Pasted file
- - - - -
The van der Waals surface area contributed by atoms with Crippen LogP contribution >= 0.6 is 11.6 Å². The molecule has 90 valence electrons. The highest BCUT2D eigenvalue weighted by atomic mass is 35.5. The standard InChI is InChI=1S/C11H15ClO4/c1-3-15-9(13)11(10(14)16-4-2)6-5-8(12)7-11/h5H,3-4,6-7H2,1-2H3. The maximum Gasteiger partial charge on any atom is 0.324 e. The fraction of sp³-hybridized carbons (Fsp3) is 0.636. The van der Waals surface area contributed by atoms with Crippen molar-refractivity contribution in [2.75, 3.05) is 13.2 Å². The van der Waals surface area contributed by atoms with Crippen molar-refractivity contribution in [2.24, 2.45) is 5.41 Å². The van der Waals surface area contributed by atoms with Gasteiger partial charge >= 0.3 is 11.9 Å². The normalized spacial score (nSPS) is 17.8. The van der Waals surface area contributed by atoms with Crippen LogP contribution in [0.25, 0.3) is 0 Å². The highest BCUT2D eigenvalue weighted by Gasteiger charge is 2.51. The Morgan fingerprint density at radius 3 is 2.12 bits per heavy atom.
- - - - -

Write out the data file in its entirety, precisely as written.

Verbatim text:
The van der Waals surface area contributed by atoms with Crippen LogP contribution >= 0.6 is 11.6 Å². The molecule has 90 valence electrons. The highest BCUT2D eigenvalue weighted by atomic mass is 35.5. The standard InChI is InChI=1S/C11H15ClO4/c1-3-15-9(13)11(10(14)16-4-2)6-5-8(12)7-11/h5H,3-4,6-7H2,1-2H3. The maximum Gasteiger partial charge on any atom is 0.324 e. The fraction of sp³-hybridized carbons (Fsp3) is 0.636. The van der Waals surface area contributed by atoms with Crippen molar-refractivity contribution in [2.75, 3.05) is 13.2 Å². The van der Waals surface area contributed by atoms with Crippen molar-refractivity contribution in [2.24, 2.45) is 5.41 Å². The van der Waals surface area contributed by atoms with Gasteiger partial charge >= 0.3 is 11.9 Å². The normalized spacial score (nSPS) is 17.8. The van der Waals surface area contributed by atoms with Crippen LogP contribution in [0.25, 0.3) is 0 Å². The highest BCUT2D eigenvalue weighted by Gasteiger charge is 2.51. The Morgan fingerprint density at radius 3 is 2.12 bits per heavy atom.